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March 2, 2024

Tax Perspectives

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Please note that these publications may not be up-to-date as taxation matters are subject to frequent changes.

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Summer 2001
Volume 1, Number 1

The information in Tax Perspectives is prepared for general interest only. Every effort has been made to ensure that the contents are accurate. However, professional advice should always be obtained before acting and TSG member firms cannot assume any liability for persons who act on the basis of information contained herein without professional advice.

Documenting R & D Claims

People will spend countless hours documenting an expense report to claim a $12 taxi ride or a meal. Yet when it comes to documenting SR&ED claims, which can yield astonishing tax refunds, people have a whole array of excuses. Many believe that their companies are not really doing R&D, while others feel it is too much trouble or do not want to submit to an audit.

Properly documented SR&ED claims receive a federal tax credit of 20 or 35% and qualify for incentives in most provinces as well. Like most assets of a corporation, SR&ED claims need to be reviewed periodically in order to optimize the return-the reduction in tax-on the investment. In our experience, even persons who are long-time claimants can benefit from a review of the claim's method of assembly and documentation. This article describes SR&ED documentation requirements and suggests some strategies for maximizing the value of claims.


The most important part of a successful SR&ED claim is a description of R&D activities. These activities are the "building blocks" of an R&D project and are crucial to the overall success of a claim. All costs are documented at the activity level and grouped into projects for filing as a finalized claim. The description in the claim must show that:

  • the R&D activities have a goal of technological advancement that will be a departure from the corporate standard practice;
  • technological uncertainty must be present and efforts to remove it must be made through the research of alternatives; and
  • research was performed and documented on these alternatives, and documents to prove this research are retained.

Keeping track of false starts and failures, and recording new knowledge of uncertain value, gained from such failures, may go against the business grain and not be common in R&D departments. But good SR&ED tax documentation requires such detail. The downloadable form on our Web site (www.bateman-mackay.com) can assist in creating, reviewing, and managing this documentation.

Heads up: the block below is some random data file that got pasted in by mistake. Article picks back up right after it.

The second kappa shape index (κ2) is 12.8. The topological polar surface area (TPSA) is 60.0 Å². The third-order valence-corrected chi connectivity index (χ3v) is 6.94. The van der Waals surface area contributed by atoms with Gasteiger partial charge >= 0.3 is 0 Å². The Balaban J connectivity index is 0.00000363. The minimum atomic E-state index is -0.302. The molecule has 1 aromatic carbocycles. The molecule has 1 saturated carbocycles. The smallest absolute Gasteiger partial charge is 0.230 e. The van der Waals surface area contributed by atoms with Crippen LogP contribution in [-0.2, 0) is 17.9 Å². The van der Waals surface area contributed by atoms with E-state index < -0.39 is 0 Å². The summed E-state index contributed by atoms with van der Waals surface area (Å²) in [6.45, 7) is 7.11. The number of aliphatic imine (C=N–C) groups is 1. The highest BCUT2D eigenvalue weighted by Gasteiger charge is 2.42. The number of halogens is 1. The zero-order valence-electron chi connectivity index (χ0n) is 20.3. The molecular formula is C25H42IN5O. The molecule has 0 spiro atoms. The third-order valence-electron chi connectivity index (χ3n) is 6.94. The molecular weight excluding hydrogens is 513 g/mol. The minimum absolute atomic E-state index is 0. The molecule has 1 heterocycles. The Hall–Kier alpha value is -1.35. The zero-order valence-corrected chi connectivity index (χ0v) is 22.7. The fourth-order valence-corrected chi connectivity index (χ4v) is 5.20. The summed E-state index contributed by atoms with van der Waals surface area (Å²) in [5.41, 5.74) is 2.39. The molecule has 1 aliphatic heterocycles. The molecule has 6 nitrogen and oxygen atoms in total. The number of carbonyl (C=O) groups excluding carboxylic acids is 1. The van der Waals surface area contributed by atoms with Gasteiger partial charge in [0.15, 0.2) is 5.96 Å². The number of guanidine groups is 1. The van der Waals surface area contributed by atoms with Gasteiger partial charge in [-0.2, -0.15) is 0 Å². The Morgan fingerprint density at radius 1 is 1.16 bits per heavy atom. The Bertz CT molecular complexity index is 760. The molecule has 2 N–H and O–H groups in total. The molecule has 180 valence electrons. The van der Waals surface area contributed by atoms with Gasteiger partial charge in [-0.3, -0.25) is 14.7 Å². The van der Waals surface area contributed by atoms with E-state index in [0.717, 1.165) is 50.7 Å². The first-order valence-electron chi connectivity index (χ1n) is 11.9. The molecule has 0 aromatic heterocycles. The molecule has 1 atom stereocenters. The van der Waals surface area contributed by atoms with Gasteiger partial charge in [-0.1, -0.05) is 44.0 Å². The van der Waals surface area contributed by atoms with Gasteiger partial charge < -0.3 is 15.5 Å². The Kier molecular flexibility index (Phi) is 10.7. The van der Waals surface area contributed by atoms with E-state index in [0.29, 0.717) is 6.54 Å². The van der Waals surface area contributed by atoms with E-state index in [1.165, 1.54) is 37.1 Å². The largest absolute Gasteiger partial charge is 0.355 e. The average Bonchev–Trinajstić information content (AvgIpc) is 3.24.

New SR&ED filers and those who have not reviewed their R&D performance for a number of years face the challenge of documenting their R&D activities well enough to make a successful claim. Time is an important factor here, given the deadlines for making a claim and the fallibility of memory.

Assume that a new filer has a December 31 year-end. Also assume that its level of qualifying R&D activity is constant from year to year. It can make an SR&ED claim for fiscal 2000 by filing the claim by June 30, 2001, and it can change or make its fiscal 1999 claim by filing an amendment by the same date. A review now of R&D activities for 1999 will likely show an incomplete picture of what actually happened. A review of activities for 2000, while it may also yield incomplete results, will very likely be much more complete than the 1999 review. With a reviewing process in place as of 2001, the review of activities for 2001 and later years will approach the optimal level of SR&ED documentation accuracy. The accompanying figure shows the learning curve involved in getting up to optimal documentation speed.

There are several reasons for this learning curve, all of them related to the memories of the researchers involved in the R&D. Since claims are mostly labour, correct documentation of the labour component will improve the overall claim.

First, people's memories of recent activities are better — more accurate and complete — than their memories of activities long past. A review of activities a year old will thus produce better documentation than a review of activities two years old.

Second, people tend not to remember all of the activities in an R&D project. The omission of past activity costs is why current-year expenditures often exceed past-year costs, even if the level of activity has not changed from year to year.

Third, researchers often document only the time they spend on R&D and omit the rest of the day, thereby artificially "controlling" R&D time by reducing it. In our experience, this effect can reduce a claim by as much as 15%.


  • Have a specialist in the area review the R&D claim at least once every three years. Annual reviews are best, to keep the learning curve from costing more than it should.
  • Implement a time record system that records whole days and encourages researchers to allocate their time for the whole day, over all their activities.
  • Review R&D activities quarterly so as to keep track of essential activities that might otherwise fail to be documented.

We would be pleased to help any readers review and assist in optimizing their R&D tax filings.